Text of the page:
Thanks to commodity exchange traded funds (ETFs), access to this asset class has been greatly simplified for investors. So much so, that the Commodity Futures Trading Commission (CFTC) is examining the funds with a fine-toothed comb. This has already had implications, one of which is that United States Natural Gas Fund (NYSEArca: UNG) stopped issuing shares.
On Monday, however, the fund is going to start issuing new shares after three months. The Securities and Exchange Commission (SEC) gave UNG the go-ahead to issue new shares after two months of deliberation, but the fund held off issuing them for fear of position limits.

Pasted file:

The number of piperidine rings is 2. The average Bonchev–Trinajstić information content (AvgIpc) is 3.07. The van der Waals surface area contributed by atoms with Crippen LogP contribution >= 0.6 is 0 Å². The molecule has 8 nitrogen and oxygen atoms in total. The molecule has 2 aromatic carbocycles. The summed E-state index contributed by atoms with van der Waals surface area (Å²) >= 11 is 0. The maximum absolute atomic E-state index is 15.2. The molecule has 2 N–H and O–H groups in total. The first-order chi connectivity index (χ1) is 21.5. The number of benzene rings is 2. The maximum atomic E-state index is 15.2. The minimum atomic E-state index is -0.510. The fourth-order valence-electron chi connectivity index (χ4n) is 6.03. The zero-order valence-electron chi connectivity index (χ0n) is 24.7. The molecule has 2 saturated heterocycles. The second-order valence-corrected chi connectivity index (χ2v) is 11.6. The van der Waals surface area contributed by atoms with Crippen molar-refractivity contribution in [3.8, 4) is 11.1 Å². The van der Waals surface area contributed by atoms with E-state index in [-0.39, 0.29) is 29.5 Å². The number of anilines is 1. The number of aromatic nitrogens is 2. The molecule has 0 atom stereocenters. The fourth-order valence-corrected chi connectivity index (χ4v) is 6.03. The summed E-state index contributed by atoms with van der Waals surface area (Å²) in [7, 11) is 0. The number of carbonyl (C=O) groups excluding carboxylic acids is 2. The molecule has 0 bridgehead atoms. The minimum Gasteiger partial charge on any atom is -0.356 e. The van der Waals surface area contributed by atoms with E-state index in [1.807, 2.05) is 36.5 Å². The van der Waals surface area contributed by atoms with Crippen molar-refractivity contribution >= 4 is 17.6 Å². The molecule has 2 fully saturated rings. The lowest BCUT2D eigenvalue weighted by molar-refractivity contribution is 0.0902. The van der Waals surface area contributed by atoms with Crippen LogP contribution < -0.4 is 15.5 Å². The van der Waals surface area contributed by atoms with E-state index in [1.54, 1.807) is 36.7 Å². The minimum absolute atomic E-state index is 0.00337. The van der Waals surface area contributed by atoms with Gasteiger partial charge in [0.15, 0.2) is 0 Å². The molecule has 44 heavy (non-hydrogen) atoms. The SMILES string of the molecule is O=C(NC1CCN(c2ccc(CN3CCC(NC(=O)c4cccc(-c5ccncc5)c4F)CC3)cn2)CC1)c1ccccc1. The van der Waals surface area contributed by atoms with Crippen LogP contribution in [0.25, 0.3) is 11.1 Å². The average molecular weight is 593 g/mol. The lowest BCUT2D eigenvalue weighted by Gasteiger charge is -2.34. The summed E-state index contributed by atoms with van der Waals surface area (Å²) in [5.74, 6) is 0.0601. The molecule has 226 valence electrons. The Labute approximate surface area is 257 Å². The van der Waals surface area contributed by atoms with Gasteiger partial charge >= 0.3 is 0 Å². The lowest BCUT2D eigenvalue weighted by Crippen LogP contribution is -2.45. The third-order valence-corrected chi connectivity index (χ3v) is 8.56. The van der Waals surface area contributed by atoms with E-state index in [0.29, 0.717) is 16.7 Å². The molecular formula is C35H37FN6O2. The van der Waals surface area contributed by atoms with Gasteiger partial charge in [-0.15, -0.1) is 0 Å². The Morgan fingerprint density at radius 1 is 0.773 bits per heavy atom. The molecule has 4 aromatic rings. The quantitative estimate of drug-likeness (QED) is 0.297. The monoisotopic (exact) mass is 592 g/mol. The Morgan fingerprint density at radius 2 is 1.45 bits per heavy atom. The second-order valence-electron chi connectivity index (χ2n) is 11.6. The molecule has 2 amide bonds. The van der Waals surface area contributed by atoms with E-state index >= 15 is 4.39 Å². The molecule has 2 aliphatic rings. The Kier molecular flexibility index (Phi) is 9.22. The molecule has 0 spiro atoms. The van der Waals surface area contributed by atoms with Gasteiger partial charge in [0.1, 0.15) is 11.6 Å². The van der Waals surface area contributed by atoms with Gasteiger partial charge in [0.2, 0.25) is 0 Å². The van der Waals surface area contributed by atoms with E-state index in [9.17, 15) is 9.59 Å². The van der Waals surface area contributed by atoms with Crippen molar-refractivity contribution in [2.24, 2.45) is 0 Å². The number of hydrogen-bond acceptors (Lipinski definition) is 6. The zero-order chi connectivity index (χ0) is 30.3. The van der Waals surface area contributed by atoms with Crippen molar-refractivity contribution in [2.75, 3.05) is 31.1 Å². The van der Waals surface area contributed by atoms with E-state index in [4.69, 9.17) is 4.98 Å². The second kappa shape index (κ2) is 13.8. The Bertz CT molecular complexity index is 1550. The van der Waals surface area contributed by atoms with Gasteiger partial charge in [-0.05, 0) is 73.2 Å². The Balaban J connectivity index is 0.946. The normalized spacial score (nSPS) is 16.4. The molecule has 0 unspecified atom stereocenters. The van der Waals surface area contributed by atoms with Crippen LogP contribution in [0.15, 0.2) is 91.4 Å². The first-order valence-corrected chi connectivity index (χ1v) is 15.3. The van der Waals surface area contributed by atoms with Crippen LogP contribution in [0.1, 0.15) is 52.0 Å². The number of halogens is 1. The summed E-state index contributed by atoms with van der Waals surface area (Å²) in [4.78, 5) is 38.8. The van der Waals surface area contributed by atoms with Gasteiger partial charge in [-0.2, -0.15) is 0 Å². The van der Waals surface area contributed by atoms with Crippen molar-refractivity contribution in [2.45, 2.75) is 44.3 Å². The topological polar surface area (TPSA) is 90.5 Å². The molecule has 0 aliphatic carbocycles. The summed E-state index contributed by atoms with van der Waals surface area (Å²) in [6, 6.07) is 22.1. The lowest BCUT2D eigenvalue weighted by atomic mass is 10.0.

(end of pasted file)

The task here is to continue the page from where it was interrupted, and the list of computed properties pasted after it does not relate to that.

In mid-September, UNG filed with the SEC to reopen the fund for creations. Matt Hougan of Index Universe states that the new creation process is unique in that in the past, Authorized Participants could create new shares of UNG simply by buying up the front-month futures contract and delivering it to the fund company in a one-for-one swap. Now those investors must deliver privately negotiated swap contracts to enact the creations.
For UNG, this process will make things easier, as it transfers all the work involved with finding privately negotiated swap contracts to the AP. As soon as this was announced, the premium on UNG began to collapse because the APs were able to arbitrage the difference between the cost of negotiating private swap contracts for natural gas futures and the premium on UNG shares.